How to Improve Testing


I work in a company that does internal software development for users inside the organization, so most of my experience is specific to software development projects, database development projects, and general IT project management. During the testing phase of these software development projects, we typically experience the following problems:

  1. Our development team expends approximately 20% to 25% of the overall development effort in the bug-fixing phase.
  2. Our project team discovers a lot of missing functionality during the testing phase.
  3. Quality assurance (QA) and development teams have different mindsets, so they usually understand the same feature in different ways.
  4. Test cases written by QA are a conversion of a software requirements specifications document, usually converted into an excel format.
  5. During and after the coding phase, the developer doesn’t often test the application himself and instead leaves everything for QA to evaluate. He tends to believe bug identification isa task for QA and that the developer should only be responsible for fixing reported bugs.

I think the software testing cycle usually works on the 80:20 rule: Eighty percent of the project takes 50% of the allocated time, while the remaining 20% takes the other 50% of the time. After expending a lot thought on this process, I have some solutions that may reduce the testing and bug fixing cycle:

  1. Let the QA and development teams both review the requirements and get necessary clarifications from the client. This will prevent different interpretations of the requirements, and make the testing process shorter.
  2. Ask the developer to give a presentation of his project understanding to QA and his project lead. This will verify the developer has the same understanding as the other members, so there is less opportunity for mistakes or misunderstandings as the project moves into testing.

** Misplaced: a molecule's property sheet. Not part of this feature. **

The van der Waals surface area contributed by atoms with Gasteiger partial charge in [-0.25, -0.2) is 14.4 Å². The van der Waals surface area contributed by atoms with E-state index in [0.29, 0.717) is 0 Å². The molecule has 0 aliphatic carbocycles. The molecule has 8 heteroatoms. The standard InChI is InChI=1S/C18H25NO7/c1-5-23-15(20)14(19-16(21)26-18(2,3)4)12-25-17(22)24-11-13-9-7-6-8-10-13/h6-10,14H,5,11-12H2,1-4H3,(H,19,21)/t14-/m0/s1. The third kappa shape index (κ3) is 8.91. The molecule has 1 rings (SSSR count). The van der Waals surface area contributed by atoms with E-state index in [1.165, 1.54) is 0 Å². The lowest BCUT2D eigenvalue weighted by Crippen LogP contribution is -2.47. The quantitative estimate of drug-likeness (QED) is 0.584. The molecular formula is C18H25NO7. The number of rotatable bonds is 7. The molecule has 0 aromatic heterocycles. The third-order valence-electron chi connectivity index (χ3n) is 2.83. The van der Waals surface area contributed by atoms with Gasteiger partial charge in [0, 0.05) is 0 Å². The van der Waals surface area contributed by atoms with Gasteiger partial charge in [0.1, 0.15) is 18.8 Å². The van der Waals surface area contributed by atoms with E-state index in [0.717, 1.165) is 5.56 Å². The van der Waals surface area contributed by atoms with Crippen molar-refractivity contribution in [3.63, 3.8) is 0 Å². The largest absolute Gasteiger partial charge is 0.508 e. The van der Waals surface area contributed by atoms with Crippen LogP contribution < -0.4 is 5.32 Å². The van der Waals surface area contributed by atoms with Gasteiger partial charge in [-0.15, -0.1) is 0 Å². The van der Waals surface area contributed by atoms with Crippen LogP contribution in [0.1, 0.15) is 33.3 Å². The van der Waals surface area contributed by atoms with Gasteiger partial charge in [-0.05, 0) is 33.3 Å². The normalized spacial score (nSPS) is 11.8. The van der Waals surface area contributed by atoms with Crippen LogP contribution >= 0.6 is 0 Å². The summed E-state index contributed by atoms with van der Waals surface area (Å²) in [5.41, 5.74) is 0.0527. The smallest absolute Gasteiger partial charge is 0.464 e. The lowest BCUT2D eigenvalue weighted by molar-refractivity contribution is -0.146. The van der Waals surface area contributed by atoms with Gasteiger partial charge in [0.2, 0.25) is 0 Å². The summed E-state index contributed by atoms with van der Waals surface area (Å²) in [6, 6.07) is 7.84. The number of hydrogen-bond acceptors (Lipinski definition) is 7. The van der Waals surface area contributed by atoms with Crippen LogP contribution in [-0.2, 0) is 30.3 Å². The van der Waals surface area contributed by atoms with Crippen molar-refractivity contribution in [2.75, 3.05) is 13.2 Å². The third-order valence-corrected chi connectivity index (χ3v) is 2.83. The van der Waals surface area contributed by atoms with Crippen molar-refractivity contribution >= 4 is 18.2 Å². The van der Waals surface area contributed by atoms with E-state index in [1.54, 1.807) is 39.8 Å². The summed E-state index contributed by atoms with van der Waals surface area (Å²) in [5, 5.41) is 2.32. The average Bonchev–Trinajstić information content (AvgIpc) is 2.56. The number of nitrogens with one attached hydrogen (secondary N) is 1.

3. Have QA prepare the test cases and share them with the developers as early as possible. One team creates the test cases, and that is the same team that will evaluate the test cases while it is being actively tested.
  4. Ensure test cases cover the functionality as well as the user cases and scenarios.
  5. Have the developer also review and log defects. The developer should be involved in the process and communicating directly with the QA team.
  6. After the completion of the coding phase, ask the developer to run high priority test cases prepared by QA. This makes sure the developer has completed basic testing and understands what the high priority items are and has a better understanding of how testing is performed.
  7. The developer should submit the test log to QA.
  8. QA shall start the formal testing. QA conducts the testing and determines what is the pass/fail criteria.
  9. Each discovered bug should have a corresponding test case ID. If the test case doesn’t exist for the bug, then QA should add a new test case for it. This will ensure the test cases have covered all the use cases.
  10. In the test log for each failed test case, enter the bug ID. This will ensure all bugs are raised and tracked to closure.
  11. Perform the Root Cause Analysis (RCA) for each bug and improve the coding process.
  12. Track the bugs raised by QA versus the bugs raised in user acceptance testing or bugs raised in production.
  13. Test cases should be data-oriented, and QA should be trained enough to write simple SQL (Structured Query Language) queries. Bugs should be accompanied by evidence, not general statements or simple screen shots.
  14. The test log should show the number of rounds executed with the number of test cases that have failed, passed or have not been executed for each round of testing. You should track improvements in testing trends over the entire testing cycle, reporting on the trends to indicate if the bugs are getting better or worse.
  15. Track the actual effort spent in the testing and bug fixing phases to better plan for the next module or project. If you can identify the development effort or developer that needs improvement, don’t be shy about recommending changes.

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